Ultrashort light pulses are very short pulses of laser light that run on the femtosecond scale
. This time is very, very fast, with a femtosecond being 1,000,000,000,000,000th of a second; that is, one quadrillionth, or one millionth of one billionth, of a second. Not only are these light pulses quick they are also configurable and can be twisted. Thus it is both the speed and the flexibility that holds great promise for computing.
The process of creating ultrashort light pulses involves manipulating elections so they move faster and more efficiently than electric currents. The development is part of an emerging field called lightwave electronics
and this field is being co-developed with quantum computing. Essentially controlled light waves can be used to steer electrons inside and around atoms, leading to next-generation lightwave electronics.
The reason why this breakthrough is important is because of a flaw with modern electronics. As elections pass through a semiconductor in a computer they will collide with other electrons. This collision leads to the generation of heat. This leads to inefficiencies (since it slows down energy), plus the problem of electronic devices becoming hot. The theory of ultrashort light pulses means that electrons can be guided so that they do not crash into each other.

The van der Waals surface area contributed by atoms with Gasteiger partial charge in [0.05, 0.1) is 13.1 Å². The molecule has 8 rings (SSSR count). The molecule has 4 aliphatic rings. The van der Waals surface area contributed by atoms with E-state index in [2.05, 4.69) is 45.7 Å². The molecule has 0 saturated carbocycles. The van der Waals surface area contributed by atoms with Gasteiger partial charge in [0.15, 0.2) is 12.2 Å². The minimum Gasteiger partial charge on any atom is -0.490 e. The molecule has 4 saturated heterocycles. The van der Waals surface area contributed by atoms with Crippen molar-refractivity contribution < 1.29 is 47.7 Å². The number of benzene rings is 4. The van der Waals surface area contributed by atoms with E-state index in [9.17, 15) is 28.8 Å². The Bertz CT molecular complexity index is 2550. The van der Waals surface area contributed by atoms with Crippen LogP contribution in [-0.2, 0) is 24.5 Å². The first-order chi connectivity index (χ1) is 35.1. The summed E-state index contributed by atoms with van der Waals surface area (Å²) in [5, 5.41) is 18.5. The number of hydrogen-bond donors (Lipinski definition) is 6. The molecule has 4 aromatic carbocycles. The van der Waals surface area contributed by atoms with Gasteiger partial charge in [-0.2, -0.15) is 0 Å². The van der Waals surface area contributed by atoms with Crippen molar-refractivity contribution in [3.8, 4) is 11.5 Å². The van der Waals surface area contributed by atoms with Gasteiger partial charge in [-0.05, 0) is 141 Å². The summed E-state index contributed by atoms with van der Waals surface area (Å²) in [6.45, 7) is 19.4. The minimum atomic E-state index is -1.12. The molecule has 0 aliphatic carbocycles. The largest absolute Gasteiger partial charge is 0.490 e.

The new development with ultrashort light pulses
has come from a research group led by Professor Mackillo Kira from the University of Michigan. In a research note the academic says he hopes he will be “able to exploit this principle to build future computers that work at unprecedented clock rates — 10 to a hundred thousand times faster than state-of-the-art electronics."
The step to achieving this is by mobilizing electrons inside a semiconductor crystal using terahertz radiation (which is part of the electromagnetic spectrum). To achieve this, the researchers directed laser pulses into a crystal of gallium selenide. These pulses were very short at less 100 quadrillionths of a second. Each pulse activated the electrons in the semiconductor into a higher energy level and then carried them onward. These bursts of light were just a few femtoseconds long.
Through different studies the researchers were able to control the pulses. They also managed to use the crystal to twist the outgoing light waves. The next step is to use the electrons in experiments for quantum computations as qubits. In quantum computing, a qubit (quantum bit) is a unit of quantum information.
The research has been published in
a paper titled "Symmetry-controlled temporal structure of high-harmonic carrier fields from a bulk crystal," which is found in the journal Nature Photonics
In related news, In what could overturn our understanding of physics, a new phase of matter has been created. This is called, colloquially at least, “a time crystal.” Here atoms appear to move in a pattern that repeats in time rather than in space. This discovery could also advance quantum computing, as reported by Digital Journal